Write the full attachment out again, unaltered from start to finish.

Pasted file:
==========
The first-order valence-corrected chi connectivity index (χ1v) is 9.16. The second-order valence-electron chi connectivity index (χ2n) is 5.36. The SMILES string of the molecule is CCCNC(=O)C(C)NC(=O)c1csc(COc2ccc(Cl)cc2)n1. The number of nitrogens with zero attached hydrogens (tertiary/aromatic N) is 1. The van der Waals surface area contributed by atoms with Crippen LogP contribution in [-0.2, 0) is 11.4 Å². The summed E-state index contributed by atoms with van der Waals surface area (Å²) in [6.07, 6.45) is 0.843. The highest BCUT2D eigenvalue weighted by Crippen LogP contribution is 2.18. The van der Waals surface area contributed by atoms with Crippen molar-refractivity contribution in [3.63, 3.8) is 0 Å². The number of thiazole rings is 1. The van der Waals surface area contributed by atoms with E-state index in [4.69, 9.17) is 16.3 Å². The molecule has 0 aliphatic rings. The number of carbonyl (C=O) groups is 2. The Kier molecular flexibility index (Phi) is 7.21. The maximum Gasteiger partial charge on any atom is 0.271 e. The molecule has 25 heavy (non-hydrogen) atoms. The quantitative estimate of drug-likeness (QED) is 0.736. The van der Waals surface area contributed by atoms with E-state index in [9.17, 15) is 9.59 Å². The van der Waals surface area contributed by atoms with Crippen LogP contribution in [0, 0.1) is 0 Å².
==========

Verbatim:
The first-order valence-corrected chi connectivity index (χ1v) is 9.16. The second-order valence-electron chi connectivity index (χ2n) is 5.36. The SMILES string of the molecule is CCCNC(=O)C(C)NC(=O)c1csc(COc2ccc(Cl)cc2)n1. The number of nitrogens with zero attached hydrogens (tertiary/aromatic N) is 1. The van der Waals surface area contributed by atoms with Crippen LogP contribution in [-0.2, 0) is 11.4 Å². The summed E-state index contributed by atoms with van der Waals surface area (Å²) in [6.07, 6.45) is 0.843. The highest BCUT2D eigenvalue weighted by Crippen LogP contribution is 2.18. The van der Waals surface area contributed by atoms with Crippen molar-refractivity contribution in [3.63, 3.8) is 0 Å². The number of thiazole rings is 1. The van der Waals surface area contributed by atoms with E-state index in [4.69, 9.17) is 16.3 Å². The molecule has 0 aliphatic rings. The number of carbonyl (C=O) groups is 2. The Kier molecular flexibility index (Phi) is 7.21. The maximum Gasteiger partial charge on any atom is 0.271 e. The molecule has 25 heavy (non-hydrogen) atoms. The quantitative estimate of drug-likeness (QED) is 0.736. The van der Waals surface area contributed by atoms with E-state index in [9.17, 15) is 9.59 Å². The van der Waals surface area contributed by atoms with Crippen LogP contribution in [0, 0.1) is 0 Å².